Author(s): Baikoussis NG, Papakonstantinou NA, Dedeilias P, Argiriou M, Apostolakis E,
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Abstract PURPOSE: Primary cardiac tumors are uncommon but not extremely rare. Cardiac tumors, mostly intracavitary, include benign and malignant tumors that arise from the endocardium, heart valves or myocardium. This retrospective study summarizes the experience of the Cardiac Surgery Departments of three tertiary Hospitals in this field, and particularly in cardiac myxomas, over the last 29 years. Herein, we present the results of cardiac tumors excision in relation to postoperative morbidity and mortality. METHODS: Between 1985 and 2014, 117 patients, aged from 16 to 82 years, underwent resection of a cardiac tumor. RESULTS: Ninety one of the tumors (77.78\%) were myxomas, 15 of them (12.82\%) were other primary cardiac tumors, 7 of them (5.98\%) were infra-diaphragmatic tumors and the remaining 4 tumors (3.42\%) were benign intracavitary masses (thrombi). Patients operated on for a cardiac tumor had a 30-day mortality rate of 3.29\%. Atrial fibrillation appeared in 21 out of 91 patients (23.07\%) operated on for cardiac myxoma, while neurological complications were observed in 3 patients (3.29\%). Re-exploration for bleeding was performed in 5 out of 91 cases (5.49\%) and recurrence occurred in 4.39\% of myxomas. CONCLUSIONS: Despite being rare, primary cardiac tumors require open heart intervention soon after their diagnosis in order to prevent complications and achieve low mortality rates.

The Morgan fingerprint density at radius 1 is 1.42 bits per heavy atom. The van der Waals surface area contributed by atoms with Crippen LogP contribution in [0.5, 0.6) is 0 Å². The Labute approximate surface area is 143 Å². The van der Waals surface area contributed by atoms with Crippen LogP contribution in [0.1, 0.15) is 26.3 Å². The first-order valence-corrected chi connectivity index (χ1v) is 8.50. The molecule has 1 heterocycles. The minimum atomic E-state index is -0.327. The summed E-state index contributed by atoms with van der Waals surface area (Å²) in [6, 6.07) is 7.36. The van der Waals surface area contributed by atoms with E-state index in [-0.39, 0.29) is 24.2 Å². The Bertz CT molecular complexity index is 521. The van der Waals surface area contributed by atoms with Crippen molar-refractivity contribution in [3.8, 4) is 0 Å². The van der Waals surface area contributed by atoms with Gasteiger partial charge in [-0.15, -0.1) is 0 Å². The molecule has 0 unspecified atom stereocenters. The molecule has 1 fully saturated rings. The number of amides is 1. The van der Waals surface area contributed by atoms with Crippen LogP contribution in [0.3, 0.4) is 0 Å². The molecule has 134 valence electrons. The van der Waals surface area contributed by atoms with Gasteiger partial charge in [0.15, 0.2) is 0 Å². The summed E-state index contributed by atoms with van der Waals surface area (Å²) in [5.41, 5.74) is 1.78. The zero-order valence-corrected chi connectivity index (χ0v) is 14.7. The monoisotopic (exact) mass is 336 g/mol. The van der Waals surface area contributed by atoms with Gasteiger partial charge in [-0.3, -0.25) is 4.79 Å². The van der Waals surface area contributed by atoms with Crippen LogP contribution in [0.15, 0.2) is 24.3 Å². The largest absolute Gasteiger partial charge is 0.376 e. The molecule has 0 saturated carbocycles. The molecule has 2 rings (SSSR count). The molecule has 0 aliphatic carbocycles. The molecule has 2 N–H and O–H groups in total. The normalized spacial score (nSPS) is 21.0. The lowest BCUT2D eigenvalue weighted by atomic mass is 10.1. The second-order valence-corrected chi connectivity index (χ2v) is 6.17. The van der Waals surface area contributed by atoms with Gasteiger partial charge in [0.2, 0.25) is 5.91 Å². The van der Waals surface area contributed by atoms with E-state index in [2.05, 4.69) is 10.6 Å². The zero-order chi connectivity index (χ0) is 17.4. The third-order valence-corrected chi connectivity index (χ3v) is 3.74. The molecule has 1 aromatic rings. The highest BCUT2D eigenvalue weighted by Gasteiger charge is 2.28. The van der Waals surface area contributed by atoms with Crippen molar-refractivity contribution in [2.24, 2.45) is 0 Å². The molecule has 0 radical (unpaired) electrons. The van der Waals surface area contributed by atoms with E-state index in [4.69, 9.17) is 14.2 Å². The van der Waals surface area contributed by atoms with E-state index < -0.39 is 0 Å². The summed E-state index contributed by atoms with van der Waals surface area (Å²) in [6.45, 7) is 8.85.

This article was published in J BUON
and referenced in Biology and Medicine